Emergent Gender Myths: A Social Semiotic Analysis of Visual Images in Health Communication Materials for Development

Liza A. Cabrera, PhD, Serlie B. Jamias, PhD

Liza A. Cabrera, PhD
Assistant Professor
College of Development Communication
University of the Philippines Los Baños 
lacabrera3@up.edu.ph, +63 9171469660

Serlie B. Jamias, PhD
College of Development Communication
University of the Philippines Los Baños 


This study explored emerging gender myths in visual images used to communicate health topics such as reproductive health, maternal health, family and nutrition, breastfeeding, and childcare with the premise that visual images may shape notions of gender roles and identities. Selected images from flipcharts produced by development communication practitioners from 1993 t0 2015 were analyzed using Kress and van Leeuwen’s social semiotics (2006). Further, interpretive visual analysis was used to analyze gender archetypes; visual impacts (denotation) and cultural meanings (connotation) using Barthes’ Order of Signification; and gender roles and identity naturalized by the images.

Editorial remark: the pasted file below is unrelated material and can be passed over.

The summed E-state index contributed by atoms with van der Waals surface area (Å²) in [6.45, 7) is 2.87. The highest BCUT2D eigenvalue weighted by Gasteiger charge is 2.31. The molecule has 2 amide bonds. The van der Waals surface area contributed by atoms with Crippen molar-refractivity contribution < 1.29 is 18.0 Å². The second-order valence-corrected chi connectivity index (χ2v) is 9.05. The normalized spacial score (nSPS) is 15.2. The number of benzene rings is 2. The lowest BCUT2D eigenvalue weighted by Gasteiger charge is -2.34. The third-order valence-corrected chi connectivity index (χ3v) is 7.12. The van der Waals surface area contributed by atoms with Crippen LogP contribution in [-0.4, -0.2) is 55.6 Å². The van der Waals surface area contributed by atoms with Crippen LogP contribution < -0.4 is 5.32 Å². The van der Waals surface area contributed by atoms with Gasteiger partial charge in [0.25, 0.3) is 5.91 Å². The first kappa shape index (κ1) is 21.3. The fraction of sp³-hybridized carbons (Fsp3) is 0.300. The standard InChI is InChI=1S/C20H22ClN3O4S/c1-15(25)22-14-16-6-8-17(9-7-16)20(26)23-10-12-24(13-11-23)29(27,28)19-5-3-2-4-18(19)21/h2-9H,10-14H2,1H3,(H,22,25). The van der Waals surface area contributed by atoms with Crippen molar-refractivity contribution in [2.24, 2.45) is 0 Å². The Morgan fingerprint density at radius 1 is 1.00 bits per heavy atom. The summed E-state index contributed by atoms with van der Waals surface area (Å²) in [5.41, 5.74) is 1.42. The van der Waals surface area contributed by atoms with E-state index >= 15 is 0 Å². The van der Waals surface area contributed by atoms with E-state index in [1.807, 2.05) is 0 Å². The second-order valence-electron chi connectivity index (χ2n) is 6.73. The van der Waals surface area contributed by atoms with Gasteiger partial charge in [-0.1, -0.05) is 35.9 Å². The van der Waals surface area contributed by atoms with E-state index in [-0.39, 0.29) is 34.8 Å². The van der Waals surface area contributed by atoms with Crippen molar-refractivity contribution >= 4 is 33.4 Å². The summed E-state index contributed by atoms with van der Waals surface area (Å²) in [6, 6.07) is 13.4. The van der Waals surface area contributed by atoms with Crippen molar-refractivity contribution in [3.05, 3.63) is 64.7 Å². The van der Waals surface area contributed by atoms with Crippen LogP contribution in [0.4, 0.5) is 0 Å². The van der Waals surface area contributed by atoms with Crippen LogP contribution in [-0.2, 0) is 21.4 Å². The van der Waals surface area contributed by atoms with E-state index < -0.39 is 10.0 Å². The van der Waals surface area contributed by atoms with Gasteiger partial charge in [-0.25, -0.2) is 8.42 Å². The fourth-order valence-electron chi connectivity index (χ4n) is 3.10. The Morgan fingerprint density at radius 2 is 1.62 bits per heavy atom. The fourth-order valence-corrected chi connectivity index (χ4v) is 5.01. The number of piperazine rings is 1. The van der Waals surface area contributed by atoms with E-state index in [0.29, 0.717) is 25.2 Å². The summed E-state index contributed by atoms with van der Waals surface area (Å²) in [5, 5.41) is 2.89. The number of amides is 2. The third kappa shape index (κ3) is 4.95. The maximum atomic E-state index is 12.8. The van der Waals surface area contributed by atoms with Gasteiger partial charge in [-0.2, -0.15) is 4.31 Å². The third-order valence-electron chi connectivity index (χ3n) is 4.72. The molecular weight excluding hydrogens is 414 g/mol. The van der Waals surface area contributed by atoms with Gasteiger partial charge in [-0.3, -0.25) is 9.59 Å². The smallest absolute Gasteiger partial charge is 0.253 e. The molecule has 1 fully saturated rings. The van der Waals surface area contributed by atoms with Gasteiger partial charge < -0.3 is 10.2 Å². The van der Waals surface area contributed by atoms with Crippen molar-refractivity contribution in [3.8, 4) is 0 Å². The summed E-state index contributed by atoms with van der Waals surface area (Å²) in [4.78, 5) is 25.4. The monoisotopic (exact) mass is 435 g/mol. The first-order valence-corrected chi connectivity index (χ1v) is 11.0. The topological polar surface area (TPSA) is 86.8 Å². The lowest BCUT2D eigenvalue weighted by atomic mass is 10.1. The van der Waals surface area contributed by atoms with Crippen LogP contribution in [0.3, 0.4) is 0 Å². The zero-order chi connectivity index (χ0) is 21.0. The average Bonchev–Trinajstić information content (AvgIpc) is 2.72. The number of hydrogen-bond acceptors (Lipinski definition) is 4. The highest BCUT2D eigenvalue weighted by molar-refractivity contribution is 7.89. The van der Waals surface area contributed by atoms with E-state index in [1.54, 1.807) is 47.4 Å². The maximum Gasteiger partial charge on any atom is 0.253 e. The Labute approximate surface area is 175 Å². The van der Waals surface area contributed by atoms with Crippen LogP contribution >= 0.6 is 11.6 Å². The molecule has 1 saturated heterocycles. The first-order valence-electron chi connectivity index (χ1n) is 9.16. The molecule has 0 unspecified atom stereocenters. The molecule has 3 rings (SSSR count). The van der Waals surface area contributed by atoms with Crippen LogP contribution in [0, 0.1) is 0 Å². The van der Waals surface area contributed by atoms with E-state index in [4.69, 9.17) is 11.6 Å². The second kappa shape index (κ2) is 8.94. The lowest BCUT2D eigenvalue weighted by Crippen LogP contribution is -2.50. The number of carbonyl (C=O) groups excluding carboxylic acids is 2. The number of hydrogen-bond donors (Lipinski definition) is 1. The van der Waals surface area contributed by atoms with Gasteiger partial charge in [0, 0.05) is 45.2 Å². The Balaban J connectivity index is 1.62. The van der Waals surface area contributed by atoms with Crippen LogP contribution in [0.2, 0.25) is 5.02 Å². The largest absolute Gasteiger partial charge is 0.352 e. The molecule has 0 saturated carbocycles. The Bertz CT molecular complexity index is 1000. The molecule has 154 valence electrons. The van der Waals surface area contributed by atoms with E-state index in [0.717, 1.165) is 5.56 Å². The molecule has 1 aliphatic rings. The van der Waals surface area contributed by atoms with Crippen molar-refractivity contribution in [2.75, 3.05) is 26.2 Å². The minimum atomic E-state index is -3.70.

Images for health communication used more women as subjects relative to the topics that are primarily women’s concern. Subject’s gaze were indirect, offered as items of information, showing a relation of symbolic equality, and implying that health topics are part of the social discourse. Gender archetypes were similar to gender portrayals on TV, film, and literary works, mostly of women-- the virgin, mother, and crone embodying both masculine (anima) and feminine (animus) attributes. Visual impacts and cultural meanings of images uncovered myths that embody the roles and identities, found to be ‘naturalized’ in relation to gendered body, identity, and social expectations of men and women in health. Emerging gender myths have to do with anatomy, mainly as basis for the role, identity, and expectations, especially of women as main actors in health. This reveals that gender roles and identities portrayed in health are still universal and are not historically and culturally contingent. 

health communication, visual communication, gender, Barthe’s mythology, social semiotic analysis, identity, gender archetypes, gender roles
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